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BWW Exclusive: Moving House- How a Tony-Winning Play Switches Theatres

BWW Exclusive: Moving House- How a Tony-Winning Play Switches TheatresAs BroadwayWorld previously reported, on the heels of winning four Tony Awards including Best Play, The Humans will move into Broadway's Gerald Schoenfeld Theatre (236 West 45th Street) to extend its limited run. The Humans will play its first performance in its new home on Tuesday, August 9. It will play its final performance at the Helen Hayes Theatre today, July 24, and then take a two-week hiatus to allow for the move. As previously announced, the Hayes is set to undergo significant renovations beginning in August.

Broadway shows changing houses is not a totally uncommon thing, though it has happened just a handful of times over the past few years. In 2013, Mamma Mia! packed up at the Winter Garden to continue its run at the Broadhurst Theatre. Rock of Ages moved three blocks from the Brooks Atkinson to the Helen Hayes in 2011. Before that, such shows as The 39 Steps, August: Osage County, The Lion King, and Chicago did the same.

So what exactly goes into moving from Broadway's smallest theatre to a 1093-seat house? (Hint: Despite the show's apartment-style set, it's more than just cardboard boxes and a U-Haul.) Stage Manager Billy Barnes explains:

BWW Exclusive: Moving House- How a Tony-Winning Play Switches Theatres"The existing set is transferring as-is. The biggest adjustment is to the portal because the proscenium opening is wider at the Schoenfeld. [Scenic designer] David Zinn has designed new portal pieces to fill in on either side of the opening and we'll be adding some masking. The downstairs hallway that Erik exits through at the end of the play will be narrower offstage at the Schoenfeld because the stage isn't as deep as it is at the Hayes."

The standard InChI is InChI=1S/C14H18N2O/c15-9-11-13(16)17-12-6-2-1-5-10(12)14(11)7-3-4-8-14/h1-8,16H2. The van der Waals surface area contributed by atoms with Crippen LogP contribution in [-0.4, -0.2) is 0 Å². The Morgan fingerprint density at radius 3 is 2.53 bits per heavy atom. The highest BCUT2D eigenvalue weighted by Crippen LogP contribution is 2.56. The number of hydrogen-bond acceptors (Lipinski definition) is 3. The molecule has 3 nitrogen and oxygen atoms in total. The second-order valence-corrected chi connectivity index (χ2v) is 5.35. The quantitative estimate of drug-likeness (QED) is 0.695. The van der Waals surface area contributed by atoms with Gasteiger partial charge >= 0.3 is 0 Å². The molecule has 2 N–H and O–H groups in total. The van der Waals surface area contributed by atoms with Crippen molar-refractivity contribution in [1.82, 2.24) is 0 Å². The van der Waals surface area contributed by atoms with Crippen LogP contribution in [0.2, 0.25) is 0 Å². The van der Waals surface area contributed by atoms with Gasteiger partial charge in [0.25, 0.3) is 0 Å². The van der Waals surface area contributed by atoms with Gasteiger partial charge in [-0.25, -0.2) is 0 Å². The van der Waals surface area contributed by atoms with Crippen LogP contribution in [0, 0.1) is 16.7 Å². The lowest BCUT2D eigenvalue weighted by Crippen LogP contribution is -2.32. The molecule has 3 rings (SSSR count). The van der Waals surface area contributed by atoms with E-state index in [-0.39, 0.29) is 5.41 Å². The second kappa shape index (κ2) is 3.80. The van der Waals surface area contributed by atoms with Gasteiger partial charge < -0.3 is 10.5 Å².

He continues: "David takes the lead once the site surveys have been made. Aurora Productions, our production managers, create a budget for the move which takes into account any new scenery that needs to be built as well as the labor costs of the load-out from the Hayes and the load-in to Schoenfeld."

How long does it take to move an entire show to the next block? "We expect to be loaded out of the Hayes and into the Schoenfeld in 6-7 days," Barnes explains. "The lights focused and re-cued and sound re-designed in the Schoenfeld in 4-5 days; and re-teched with the cast and the Schoenfeld crew onstage in 1-2 days. 13 work days in all with a performance on the 14th day."

BWW Exclusive: Moving House- How a Tony-Winning Play Switches Theatres

Directed by Joe Mantello, the ensemble cast includes Cassie Beck, 2016 Tony Award winner Reed Birney, 2016 Tony Award winner Jayne Houdyshell, Lauren Klein, Arian Moayed and Sarah Steele.

The Humans is the recipient of 4 Tony Awards including Best Play (Author, Stephen Karam), Best Featured Actress in a Play (Jayne Houdyshell),Best Featured Actor in a Play (Reed Birney), and Best Scenic Design of a Play (David Zinn), 4 Drama Desk Awards including Outstanding Play, Outstanding Lighting Design of a Play (Justin Townsend), Outstanding Sound Design in a Play (Fitz Patton) and a 2016 Special Drama Desk Award for Outstanding Ensemble. The Humans has been named the Best Play of the Year by the New York Drama Critics' Circle, theOuter Critics Circle, and the Drama League. The Obie Awards honored Stephen Karam with a 2016 Award for Playwriting and Jayne Houdyshell with a 2016 Award for Performance.

The angst, anguish and amity of the American middle class are first coaxed - then shoved - into the light in this uproarious, hopeful, and heart-breaking play that takes place over the course of a family dinner on Thanksgiving. Breaking with tradition, Erik Blake (Birney) has brought his Pennsylvania family to celebrate and give thanks at his daughter's apartment in lower Manhattan. As darkness falls outside the ramshackle pre-war duplex, and eerie things start to go bump in the night, the Blake clan's deepest fears and greatest follies are laid bare. Our modern age of anxiety is keenly observed, with humor and compassion, in this new American classic

Photo Credit: Brigitte Lacombe

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